NEW YORK (Reuters) – Refiners have always produced fuel using crude oil. Now some are using grease.
A slump in demand for gasoline since the onset of the coronavirus pandemic has several refining companies accelerating their plans to retrofit facilities to produce so-called renewable diesel made from, among other things, used cooking oil from fast-food restaurants.
The shift helps, they say, because it allows them to tap into lucrative federal and state incentives for production of low carbon fuels at a time when slumping fuel demand has squeezed profit margins for conventional fuels like gasoline.
Companies that have recently announced moves to produce renewable diesel include CVR Energy <CVI.N>, Marathon Petroleum Corp <MPC.N>, Phillips 66 <PSX.N> and HollyFrontier Corp <HFC.N>, according to a Reuters review of company earnings statements in the first half of 2020.
The planned conversion of Phillips 66’s refinery in Rodeo, California, for example, is “expected to deliver strong returns through the sale of high value products while lowering the plant’s operating costs,” the company said in a statement.
The project is not expected to come online until 2024.
Renewable diesel fuel burns cleaner than conventional diesel and can run without blending. Refiners can produce it by converting gasoline-making units to hydrotreaters that can process soybean oil or used cooking grease.
In California, such a conversion can mean big money. Under the state’s Low Carbon Fuel Standard, refiners can generate tradable credits by producing renewable diesel because it has a lower carbon intensity than fossil fuels, and sell them to other fuel producers for profit.
Oregon has a similar credit program, and several other U.S. states are also developing standards.
“California’s LCFS (Low Carbon Fuel Standard) program is currently a key driver of renewable diesel production,” said Charles Kemp, refining consultant at Baker O’Brien, which estimates that renewable diesel will make up 20% of California’s diesel pool in 2020 and that the percentage will double by 2030.
Federal policy has also encouraged refiners to produce renewable diesel through incentives such as a blender’s credit of $1 per gallon expiring in 2022. The industry expects more federal incentives for renewables if Democratic presidential candidate Joe Biden, a proponent of efforts to fight climate change, wins the presidency in November.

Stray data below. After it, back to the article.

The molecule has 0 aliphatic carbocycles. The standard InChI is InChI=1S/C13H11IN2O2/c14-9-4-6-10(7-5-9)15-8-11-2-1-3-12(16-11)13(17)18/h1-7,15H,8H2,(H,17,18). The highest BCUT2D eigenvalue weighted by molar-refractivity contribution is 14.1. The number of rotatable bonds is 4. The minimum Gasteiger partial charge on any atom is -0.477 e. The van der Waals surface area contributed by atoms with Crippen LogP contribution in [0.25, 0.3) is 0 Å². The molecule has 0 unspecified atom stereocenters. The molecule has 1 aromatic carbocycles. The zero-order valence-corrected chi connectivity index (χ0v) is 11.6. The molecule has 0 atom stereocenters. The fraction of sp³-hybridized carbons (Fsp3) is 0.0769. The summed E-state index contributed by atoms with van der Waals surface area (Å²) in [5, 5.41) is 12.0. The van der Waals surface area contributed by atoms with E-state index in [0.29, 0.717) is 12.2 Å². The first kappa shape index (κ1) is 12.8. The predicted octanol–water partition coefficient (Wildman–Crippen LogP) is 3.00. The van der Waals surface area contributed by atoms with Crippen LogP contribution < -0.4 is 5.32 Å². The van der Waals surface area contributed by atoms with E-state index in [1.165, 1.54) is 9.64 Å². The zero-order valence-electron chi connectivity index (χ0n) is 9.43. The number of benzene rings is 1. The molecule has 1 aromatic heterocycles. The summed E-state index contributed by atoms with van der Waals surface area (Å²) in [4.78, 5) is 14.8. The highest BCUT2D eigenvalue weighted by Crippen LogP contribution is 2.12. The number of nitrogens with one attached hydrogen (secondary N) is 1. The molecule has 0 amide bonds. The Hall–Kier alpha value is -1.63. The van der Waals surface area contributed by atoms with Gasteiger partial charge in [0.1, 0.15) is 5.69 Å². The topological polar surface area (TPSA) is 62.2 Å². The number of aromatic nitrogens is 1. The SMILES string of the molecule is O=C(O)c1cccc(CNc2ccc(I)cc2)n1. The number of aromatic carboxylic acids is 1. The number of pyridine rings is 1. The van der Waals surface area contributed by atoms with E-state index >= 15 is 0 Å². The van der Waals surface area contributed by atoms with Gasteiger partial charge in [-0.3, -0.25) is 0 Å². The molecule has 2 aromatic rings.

The United States now consumes 21.4 million barrels of renewable diesel per year, a fraction of the 4.1 million barrels used every day for conventional distillate fuel oil, according to U.S. Energy Department data.
If all the renewable diesel projects that have been announced so far come online, it could take roughly 300,000 barrels per day or more of crude-based refined products out of the market, according to estimates by energy intelligence firm Genscape.
The timing for taking down gasoline units for retrofitting is good for some refiners.
Gasoline demand is down around 10% from a year ago due to the pandemic, though it still makes up a major chunk of refinery production and has historically been a money-maker.
The biggest hurdle for refiners seeking to produce renewable diesel could be locating enough grease.
Renewable diesel made from animal fats and used cooking oil provide more credits under California’s low carbon fuel program than that made from soybean oil, because it is considered less carbon-intensive, but soybean oil is much more plentiful.
U.S. animal fat and used cooking oil production, for example, has grown about 4.5% percent since 2011 to about 54 million barrels a year, according to the National Renders Association. Soybean oil production, by contrast, has increased by 26% to about 105 million barrels a year, according to the U.S. Agriculture Department.
Refiner Valero Energy Corp <VLO.N> has locked in a supply agreement for animal fats and used cooking oil with Darling Ingredients, while Neste, a renewable fuels producer, bought Mahoney Environmental, a company that collects used cooking oil in 31 states.
(Reporting by Stephanie Kelly and Laura Sanicola; Editing by David Gregorio)